Degradation models of offshore energy systems, based on in situ data acquisition, are set ‎up to predict, optimize and therefore reduce the cost of their maintenance (corrosion, ‎diffusion mechanisms, marine growth).‎


In recent years, marine environmental monitoring programs have been set up to assess the ‎impact of marine renewable energy structures such as offshore wind projects and to ‎optimize their design.‎ The requirements of environmental measures with respect to marine renewable energy ‎infrastructure (accuracy and stability over time) are still at an early stage where researchers ‎‎‘materials’ and ‘structures’ need to work more closely with metrological scientists to both ‎to measure the impact of the technologies on the environment, and to evaluate the ‎impact of the marine environment on the technologies (corrosion, marine growth, …).‎

Scientific advances and innovation

TOCCME ProjectDegradation models of offshore energy systems are sensitive to the quality of input data.‎ As a result, the marine renewable energy industry expects robust measurement ‎protocols and quantification of uncertainties to better predict the aging of offshore ‎structures.‎Key parameters such as temperature, salinity and chlorophyll A are among the important ‎environmental variables used to evaluate the marine growth phenomenon on offshore ‎structures. However, measurements of these parameters encounter problems related to data ‎consistency and long-term comparability. Currently, EMPIR project submission frameworks ‎have identified that efforts are needed to ensure complete metrological consistency of ‎measurements, to harmonize measurement procedures and instrument calibration ‎methodologies, and to provide good reference materials.‎ This project aims to develop traceable and validated methods for measuring data trends ‎on seawater parameters such as salinity, temperature, conductivity, pH, dissolved oxygen ‎and chlorophyll A, as well as measurement protocols with uncertainties lower than the ‎natural variation of the parameters.‎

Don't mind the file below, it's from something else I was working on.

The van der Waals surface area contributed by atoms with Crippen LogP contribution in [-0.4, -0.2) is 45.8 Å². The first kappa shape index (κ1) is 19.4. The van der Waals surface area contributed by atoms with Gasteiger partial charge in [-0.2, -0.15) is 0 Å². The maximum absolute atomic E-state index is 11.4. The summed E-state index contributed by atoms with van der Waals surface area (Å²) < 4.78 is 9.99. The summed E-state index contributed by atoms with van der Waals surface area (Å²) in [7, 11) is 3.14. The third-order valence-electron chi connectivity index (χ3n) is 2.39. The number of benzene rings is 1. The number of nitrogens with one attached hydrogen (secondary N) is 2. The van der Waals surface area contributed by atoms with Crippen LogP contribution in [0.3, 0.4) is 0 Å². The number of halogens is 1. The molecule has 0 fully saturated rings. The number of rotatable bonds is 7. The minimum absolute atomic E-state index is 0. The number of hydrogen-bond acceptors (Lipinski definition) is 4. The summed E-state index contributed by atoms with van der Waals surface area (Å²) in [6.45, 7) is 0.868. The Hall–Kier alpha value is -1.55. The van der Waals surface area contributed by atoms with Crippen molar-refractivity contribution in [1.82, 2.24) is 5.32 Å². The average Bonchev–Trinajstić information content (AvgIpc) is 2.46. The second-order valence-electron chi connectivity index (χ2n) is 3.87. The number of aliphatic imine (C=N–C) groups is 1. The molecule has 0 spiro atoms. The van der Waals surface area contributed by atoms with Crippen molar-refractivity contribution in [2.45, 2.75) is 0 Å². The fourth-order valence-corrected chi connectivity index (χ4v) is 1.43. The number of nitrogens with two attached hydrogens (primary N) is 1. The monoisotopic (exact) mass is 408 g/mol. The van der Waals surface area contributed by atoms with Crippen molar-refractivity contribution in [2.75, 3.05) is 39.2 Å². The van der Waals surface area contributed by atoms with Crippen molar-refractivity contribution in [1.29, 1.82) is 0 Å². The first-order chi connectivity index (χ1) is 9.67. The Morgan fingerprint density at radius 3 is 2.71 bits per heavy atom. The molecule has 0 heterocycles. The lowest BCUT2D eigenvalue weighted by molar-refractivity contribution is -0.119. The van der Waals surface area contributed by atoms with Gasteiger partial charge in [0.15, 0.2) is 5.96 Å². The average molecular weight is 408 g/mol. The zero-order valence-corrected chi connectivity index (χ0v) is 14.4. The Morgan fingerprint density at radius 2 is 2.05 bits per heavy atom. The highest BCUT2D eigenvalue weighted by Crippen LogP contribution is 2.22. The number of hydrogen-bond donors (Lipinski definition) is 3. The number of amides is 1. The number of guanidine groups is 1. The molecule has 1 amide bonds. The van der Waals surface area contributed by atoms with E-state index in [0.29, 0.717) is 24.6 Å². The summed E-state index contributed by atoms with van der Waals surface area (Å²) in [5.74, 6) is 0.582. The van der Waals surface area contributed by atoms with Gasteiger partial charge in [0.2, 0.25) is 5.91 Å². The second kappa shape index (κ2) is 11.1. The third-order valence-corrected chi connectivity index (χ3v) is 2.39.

The project will create and validate new reference documents for the measurement of ‎physico-chemical parameters of seawater. A protocol for the calibration and routine ‎control of field sensors of the variable will also be established and tested. In addition, ‎reference standards for in situ measurements of Chlorophyll A will be defined and ‎tested.‎ The traceability of the parameter records will allow the combination of databases of ‎different users, which is currently hampered by the use of non-harmonized calibration ‎practices.‎